The Tortoise Always Wins: An Argument For Discipline

Discipline is probably the most overlooked ingredient in branding, design, and marketing strategy and execution.

My favorite definition of discipline is that you do the right thing at the right time in the right way every time.

The best customer service is disciplined – every single customer is treated the right way every time.

The best branding is disciplined – it sticks to the vision and mission of the organization.

The best design is disciplined in making the obvious tasks obvious, the easy tasks easy, and the possible tasks possible.

Discipline means cutting away things that aren’t necessary and avoiding things that aren’t core to the mission.  Chances are you are far better off consistently executing simple tactics every day than trying a new tactic every week or month to drive to goals.  Chances are you can (and should) use your name instead of some vague latinate word for a company identity.  Chances are that you really don’t need this feature or that for your site.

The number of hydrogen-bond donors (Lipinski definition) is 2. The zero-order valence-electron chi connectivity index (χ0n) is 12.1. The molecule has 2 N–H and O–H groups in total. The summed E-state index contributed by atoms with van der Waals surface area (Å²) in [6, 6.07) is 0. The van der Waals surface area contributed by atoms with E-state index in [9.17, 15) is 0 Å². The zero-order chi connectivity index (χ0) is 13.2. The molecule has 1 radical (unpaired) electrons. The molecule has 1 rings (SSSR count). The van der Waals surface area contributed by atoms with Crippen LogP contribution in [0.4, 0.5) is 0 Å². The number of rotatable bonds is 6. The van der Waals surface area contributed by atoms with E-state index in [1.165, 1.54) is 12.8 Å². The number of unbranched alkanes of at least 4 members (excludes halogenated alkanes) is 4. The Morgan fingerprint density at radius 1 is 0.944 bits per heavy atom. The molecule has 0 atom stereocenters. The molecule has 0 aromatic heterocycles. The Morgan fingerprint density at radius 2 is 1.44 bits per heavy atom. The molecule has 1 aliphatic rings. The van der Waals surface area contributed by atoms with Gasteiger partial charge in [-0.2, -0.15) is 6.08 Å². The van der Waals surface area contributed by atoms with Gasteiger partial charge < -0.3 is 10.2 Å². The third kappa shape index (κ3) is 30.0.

Discipline doesn’t mean Spartan, though.  It doesn’t mean that everything has to be the simplest version of what you do or that everything is simple in the first place.  It just means stop doing the stupid, avoid doing the misguided, and keep hammering the basics.

The only difference between top performers and mediocre ones in any given field are that the top performers are so much better at the basics.  They may or may not have special capabilities that allow them to do special things, but all top performers are simply better at the basics.  Most of them got that way through countless repetition until it was automatic.

If it feels difficult to do this and you want to find a shortcut, remember,  this is a good thing.  It’s supposed to be hard.  That makes it valuable.  Remember,  the tortoise always beats the hare.

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